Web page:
Dawn doesn't break the morning after an election in Arkansas, but just kind of eases up over the horizon, as if afraid to shine a light on the results. It doesn't come like some hoot owl that can be heard a way off. And by the whole neighborhood. That's not its style this morning. Today dawn comes like a scooch owl, slowly, creeping almost imperceptibly closer and closer and closer to its prey ... until you look down and there's no more prey, only remains. Much like the results of an election carefully recorded in small type on the inside pages, column after column, precinct by precinct, in neat rows, like graves.
Bless their disappointed hearts, the losers are always so surprised by their political demise. They can't help it. Everybody they talked to assured them, friend and stranger alike, that they were sure to win. Nobody turned down a push card, everybody smiled back. That's the South. Or anywhere decent. And now, in the first tenuous glow of day, there is the newspaper at their doorstep -- or on their tablet these days -- saying they've lost. There must be some mistake.
Like an old boy after a bender, dawn opens just one eye at first to keep the glare to a minimum as it peeks out from under the cover of night, hesitant to assess the damage left behind by the day before. Indeed, by the whole campaign before. Dawn hesitates. As if not wanting to see the shambles strewn in every direction.
I know how dawn feels. The light hurts. The party's over, and the mess will have to be cleaned up. The dull, slogging, mundane world is back. The election didn't change everything after all. No wonder dawn would really rather stay in bed. Dawn doesn't dawn today so much as tremble tenuously on the edge of day. Yesterday seems so long ago.
Dawn stirs but doesn't fully wake, shuddering at the prospect of having to file the after-action report on this campaign. How is The Candidate going to put the worst of it in the best light? Goodness, where did all the balloons and cheers go? The bumper stickers lie crumpled on the floor, the signs and banners hang limp from the ceiling. Somebody needs to take them down before they depress even more.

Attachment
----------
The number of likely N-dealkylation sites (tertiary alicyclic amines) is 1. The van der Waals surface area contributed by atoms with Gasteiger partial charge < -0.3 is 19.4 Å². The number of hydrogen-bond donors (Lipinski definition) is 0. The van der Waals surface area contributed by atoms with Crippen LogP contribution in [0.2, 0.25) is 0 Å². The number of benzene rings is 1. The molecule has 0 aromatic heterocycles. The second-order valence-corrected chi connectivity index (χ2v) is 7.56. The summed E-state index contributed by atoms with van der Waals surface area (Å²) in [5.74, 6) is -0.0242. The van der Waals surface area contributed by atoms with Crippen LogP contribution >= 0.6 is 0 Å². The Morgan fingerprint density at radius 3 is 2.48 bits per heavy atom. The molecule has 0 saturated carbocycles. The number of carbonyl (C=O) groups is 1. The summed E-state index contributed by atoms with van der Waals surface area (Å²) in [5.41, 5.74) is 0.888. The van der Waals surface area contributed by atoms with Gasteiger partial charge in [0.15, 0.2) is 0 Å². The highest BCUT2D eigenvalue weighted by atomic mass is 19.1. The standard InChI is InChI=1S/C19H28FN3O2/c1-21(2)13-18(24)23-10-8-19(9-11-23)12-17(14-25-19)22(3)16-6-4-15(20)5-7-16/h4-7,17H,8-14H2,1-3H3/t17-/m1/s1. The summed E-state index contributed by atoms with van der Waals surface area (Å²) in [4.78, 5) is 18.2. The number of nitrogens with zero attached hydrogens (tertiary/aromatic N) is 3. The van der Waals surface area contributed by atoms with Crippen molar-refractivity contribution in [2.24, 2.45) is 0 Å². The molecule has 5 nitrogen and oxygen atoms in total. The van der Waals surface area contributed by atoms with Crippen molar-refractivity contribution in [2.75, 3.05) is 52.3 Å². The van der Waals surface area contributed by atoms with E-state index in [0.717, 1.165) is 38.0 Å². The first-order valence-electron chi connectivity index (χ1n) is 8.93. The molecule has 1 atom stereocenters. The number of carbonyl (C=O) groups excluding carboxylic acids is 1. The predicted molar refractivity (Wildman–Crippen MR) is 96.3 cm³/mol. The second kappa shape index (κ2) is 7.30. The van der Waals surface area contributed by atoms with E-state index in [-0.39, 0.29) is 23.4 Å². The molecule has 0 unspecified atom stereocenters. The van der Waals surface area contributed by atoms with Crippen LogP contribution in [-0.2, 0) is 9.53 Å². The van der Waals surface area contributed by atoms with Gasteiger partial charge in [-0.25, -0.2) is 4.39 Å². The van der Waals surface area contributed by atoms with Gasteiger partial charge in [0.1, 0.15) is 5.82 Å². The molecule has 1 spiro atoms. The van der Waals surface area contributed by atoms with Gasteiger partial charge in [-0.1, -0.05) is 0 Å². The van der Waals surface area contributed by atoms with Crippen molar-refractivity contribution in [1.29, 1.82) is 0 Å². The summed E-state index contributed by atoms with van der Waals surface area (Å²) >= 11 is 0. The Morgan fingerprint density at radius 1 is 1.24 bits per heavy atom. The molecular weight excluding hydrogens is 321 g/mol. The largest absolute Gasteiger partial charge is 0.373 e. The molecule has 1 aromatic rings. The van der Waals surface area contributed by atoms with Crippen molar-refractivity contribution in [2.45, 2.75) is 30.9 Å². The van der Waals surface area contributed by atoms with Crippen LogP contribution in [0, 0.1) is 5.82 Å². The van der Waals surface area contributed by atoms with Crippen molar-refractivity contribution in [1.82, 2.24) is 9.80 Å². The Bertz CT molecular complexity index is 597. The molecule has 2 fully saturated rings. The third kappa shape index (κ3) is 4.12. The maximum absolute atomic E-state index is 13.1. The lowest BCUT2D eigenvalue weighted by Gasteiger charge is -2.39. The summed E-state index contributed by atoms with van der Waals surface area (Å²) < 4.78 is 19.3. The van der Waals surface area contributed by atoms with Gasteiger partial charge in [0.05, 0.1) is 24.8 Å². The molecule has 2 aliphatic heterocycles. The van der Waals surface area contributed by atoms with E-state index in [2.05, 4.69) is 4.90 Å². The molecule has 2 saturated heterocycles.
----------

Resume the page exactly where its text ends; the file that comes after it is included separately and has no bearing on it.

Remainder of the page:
Nothing remains of all the razzmatazz of the campaign. It's turned into the flotsam and jetsam of a victory party that, 'long about midnight, or even before, had turned into a wake.
The bright smiles of the winners on the front page are only salt on the loser's wounds. He's really got to get a grip. And he does. The sun's going to come up after all. It's not the end of the world, just of an election campaign that will fade away like all the ones before it. Cheer up, losers. If fame is fleeting, so is disappointment. Somebody should have told them that.
The real test of the candidates isn't how they respond to victory but to defeat. Which may explain why the concession speeches are the high point of election night, the real test of a candidate's mettle. Anybody can deliver a victory speech, it's the concessions that are the real challenge. When made with grace and even eloquence, they make defeat, indeed the whole losing campaign, worthwhile. Who ever learned anything from victory? Who has not learned from defeat?
Me, I don't stay up for the victory speeches. Just for the concessions. They're the real test of character and courage, of grace under pressure.
Richard Nixon of all people passed that test in 1960 when he conceded without making a big fuss about it. Al Gore failed the test in 2000 when he refused to concede for the longest, most excruciating time. And plunged the whole country into uncertainty day after day, hour after hour. After weeks and weeks of doubt, some of us no longer cared who won, just so long as somebody did.
For election-night style, few American politicians have ever matched Adlai Stevenson's concession speech in 1952, which was both concise and eloquent. (The two do tend to go together.) He was too old to cry, said Governor Stevenson, and it hurt too much to laugh.
Some of us wait and watch for those bright, redeeming moments of simple honor that redeem even the dingiest campaign. That's when dawn breaks through. And we realize all the cheap politicking was worth it -- just for one glimpse of splendor. How simple decency shines after we'd lost sight of it in all the campaign's mud and calculation. Perspective is restored. The polls and pols, the base appeals and high pretensions, no longer matter; human dignity always will. Elections come and go, but words endure. Orwell and Mencken wrote political essays that are still read, long after the issues they wrote about have been forgotten.
A good word, a decent gesture, transforms defeat in an election into victory in life. And in the no longer hesitant dawn, hope rises, fluttering its wings like a lark, heading up and up toward the sun. Caught up in the long night with all its fireworks and fakeries, we'd forgotten the beauty of the stars high above, of being part of a people that is its own master and, for good or ill, makes it own decisions. Ballot by ballot.